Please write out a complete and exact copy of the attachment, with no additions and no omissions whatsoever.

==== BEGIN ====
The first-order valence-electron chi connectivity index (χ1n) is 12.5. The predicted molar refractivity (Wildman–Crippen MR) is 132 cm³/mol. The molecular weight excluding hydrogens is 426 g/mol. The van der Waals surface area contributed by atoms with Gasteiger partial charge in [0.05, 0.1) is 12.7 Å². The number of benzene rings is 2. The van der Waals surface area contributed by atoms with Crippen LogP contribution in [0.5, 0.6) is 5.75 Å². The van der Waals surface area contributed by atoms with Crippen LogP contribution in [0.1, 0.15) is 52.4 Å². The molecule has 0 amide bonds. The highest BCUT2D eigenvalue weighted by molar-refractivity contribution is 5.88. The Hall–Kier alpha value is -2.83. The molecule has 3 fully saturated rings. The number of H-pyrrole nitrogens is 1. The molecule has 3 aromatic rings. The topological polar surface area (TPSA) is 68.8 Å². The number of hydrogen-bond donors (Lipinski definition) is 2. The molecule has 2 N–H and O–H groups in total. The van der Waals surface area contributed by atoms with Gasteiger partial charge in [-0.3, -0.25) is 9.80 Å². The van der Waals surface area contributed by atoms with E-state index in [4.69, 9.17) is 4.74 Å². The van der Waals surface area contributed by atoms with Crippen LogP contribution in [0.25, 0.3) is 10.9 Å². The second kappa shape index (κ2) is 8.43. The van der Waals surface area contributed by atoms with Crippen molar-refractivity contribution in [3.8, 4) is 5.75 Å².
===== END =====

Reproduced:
The first-order valence-electron chi connectivity index (χ1n) is 12.5. The predicted molar refractivity (Wildman–Crippen MR) is 132 cm³/mol. The molecular weight excluding hydrogens is 426 g/mol. The van der Waals surface area contributed by atoms with Gasteiger partial charge in [0.05, 0.1) is 12.7 Å². The number of benzene rings is 2. The van der Waals surface area contributed by atoms with Crippen LogP contribution in [0.5, 0.6) is 5.75 Å². The van der Waals surface area contributed by atoms with Crippen LogP contribution in [0.1, 0.15) is 52.4 Å². The molecule has 0 amide bonds. The highest BCUT2D eigenvalue weighted by molar-refractivity contribution is 5.88. The Hall–Kier alpha value is -2.83. The molecule has 3 fully saturated rings. The number of H-pyrrole nitrogens is 1. The molecule has 3 aromatic rings. The topological polar surface area (TPSA) is 68.8 Å². The number of hydrogen-bond donors (Lipinski definition) is 2. The molecule has 2 N–H and O–H groups in total. The van der Waals surface area contributed by atoms with Gasteiger partial charge in [-0.3, -0.25) is 9.80 Å². The van der Waals surface area contributed by atoms with E-state index in [4.69, 9.17) is 4.74 Å². The van der Waals surface area contributed by atoms with Crippen LogP contribution in [0.25, 0.3) is 10.9 Å². The second kappa shape index (κ2) is 8.43. The van der Waals surface area contributed by atoms with Crippen molar-refractivity contribution in [3.8, 4) is 5.75 Å².